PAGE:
Unmanned Systems Technology 036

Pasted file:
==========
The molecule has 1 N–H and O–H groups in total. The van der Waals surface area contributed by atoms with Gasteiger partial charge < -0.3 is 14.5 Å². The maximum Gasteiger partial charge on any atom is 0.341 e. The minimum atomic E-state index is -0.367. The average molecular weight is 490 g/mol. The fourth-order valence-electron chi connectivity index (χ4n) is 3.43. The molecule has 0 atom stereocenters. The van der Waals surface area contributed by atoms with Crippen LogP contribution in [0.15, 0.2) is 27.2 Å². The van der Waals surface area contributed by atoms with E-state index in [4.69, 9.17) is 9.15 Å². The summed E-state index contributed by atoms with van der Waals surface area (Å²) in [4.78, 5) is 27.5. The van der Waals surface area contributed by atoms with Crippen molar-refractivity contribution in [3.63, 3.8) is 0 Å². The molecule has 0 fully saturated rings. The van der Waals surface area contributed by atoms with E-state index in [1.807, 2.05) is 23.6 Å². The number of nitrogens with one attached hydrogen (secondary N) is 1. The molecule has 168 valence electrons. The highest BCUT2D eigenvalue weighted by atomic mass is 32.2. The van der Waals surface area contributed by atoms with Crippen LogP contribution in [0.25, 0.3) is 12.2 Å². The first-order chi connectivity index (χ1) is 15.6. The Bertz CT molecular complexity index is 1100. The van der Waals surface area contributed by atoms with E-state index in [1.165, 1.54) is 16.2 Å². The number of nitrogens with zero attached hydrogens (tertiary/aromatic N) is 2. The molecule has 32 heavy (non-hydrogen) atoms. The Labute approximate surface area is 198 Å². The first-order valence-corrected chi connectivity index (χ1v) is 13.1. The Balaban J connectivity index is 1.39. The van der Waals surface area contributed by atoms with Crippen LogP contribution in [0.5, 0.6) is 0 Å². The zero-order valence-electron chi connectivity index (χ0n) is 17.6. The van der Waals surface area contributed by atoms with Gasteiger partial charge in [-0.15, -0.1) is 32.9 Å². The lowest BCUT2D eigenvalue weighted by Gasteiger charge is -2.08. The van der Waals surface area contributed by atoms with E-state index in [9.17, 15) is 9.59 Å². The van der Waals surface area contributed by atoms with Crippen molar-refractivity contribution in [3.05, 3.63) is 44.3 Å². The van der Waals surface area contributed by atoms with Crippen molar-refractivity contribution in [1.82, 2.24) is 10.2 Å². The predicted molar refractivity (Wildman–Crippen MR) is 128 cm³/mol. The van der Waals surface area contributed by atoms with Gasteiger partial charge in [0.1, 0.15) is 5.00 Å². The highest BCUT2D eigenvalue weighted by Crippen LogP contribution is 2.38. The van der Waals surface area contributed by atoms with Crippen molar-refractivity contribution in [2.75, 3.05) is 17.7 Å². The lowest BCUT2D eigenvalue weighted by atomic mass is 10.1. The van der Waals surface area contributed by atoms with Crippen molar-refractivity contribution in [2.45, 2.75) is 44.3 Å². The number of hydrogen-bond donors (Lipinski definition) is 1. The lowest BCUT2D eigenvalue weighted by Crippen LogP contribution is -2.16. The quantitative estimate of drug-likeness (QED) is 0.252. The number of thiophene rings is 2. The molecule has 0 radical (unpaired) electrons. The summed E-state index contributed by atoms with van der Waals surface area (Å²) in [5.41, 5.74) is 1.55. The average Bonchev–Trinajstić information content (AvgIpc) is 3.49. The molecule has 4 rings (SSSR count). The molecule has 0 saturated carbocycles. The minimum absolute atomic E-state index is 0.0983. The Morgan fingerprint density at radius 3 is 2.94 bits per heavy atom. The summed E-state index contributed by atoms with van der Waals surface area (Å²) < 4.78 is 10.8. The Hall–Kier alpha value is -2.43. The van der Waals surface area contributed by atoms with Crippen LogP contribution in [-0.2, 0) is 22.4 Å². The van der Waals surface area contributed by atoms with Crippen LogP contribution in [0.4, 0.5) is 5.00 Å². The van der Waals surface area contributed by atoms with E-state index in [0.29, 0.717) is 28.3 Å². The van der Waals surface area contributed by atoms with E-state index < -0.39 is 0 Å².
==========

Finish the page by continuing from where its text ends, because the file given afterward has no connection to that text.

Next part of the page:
84 A dditive manufacturing (AM), or 3D printing, is becoming a key element in a UAV design, achieving lighter and stronger components using a wide range of materials. For example, there are more than 30 printed nylon parts on some of the latest UAVs, and developers are looking at ways to produce these components much faster. There is also a trend for developing tools and techniques to produce components made from different types of materials as single units. This combines the controllability of AM methods for plastics and metals with the speed of those using carbon or glass composites. This is opening up new approaches to designing unmanned systems, such as entire monohull boats for USV applications. Many AM processes allow structures to be built with voids inside the material, and while this is used to reduce the weight of UAVs, it also dramatically increases the buoyancy of a USV design. As the technology matures, so some tools are reaching their practical limits, especially as regards metal AM systems, in both size of components and speed of production. These often use titanium, Inconel (a nickel-chromium ‘superalloy’), steel or aluminium, and have reached the point where it is difficult to justify making larger components. A laser AM printer typically has a workspace, or powder bed, of 1 x 1 x 1 m, which using titanium would weigh 7 t and represent millions of dollars’ worth of metal. The widespread selective laser sintering (SLS) technique uses high- power lasers to melt metal powder in the bed of the workspace layer by layer. The Unmanned systems developers can expect greater productivity and multi-material components from this crucial technology, as Nick Flaherty explains Shape of 3D things to come Binder jetting can produce multiple custom designs in a fully automated process (Courtesy of Desktop Metal) February/March 2021 | Unmanned Systems Technology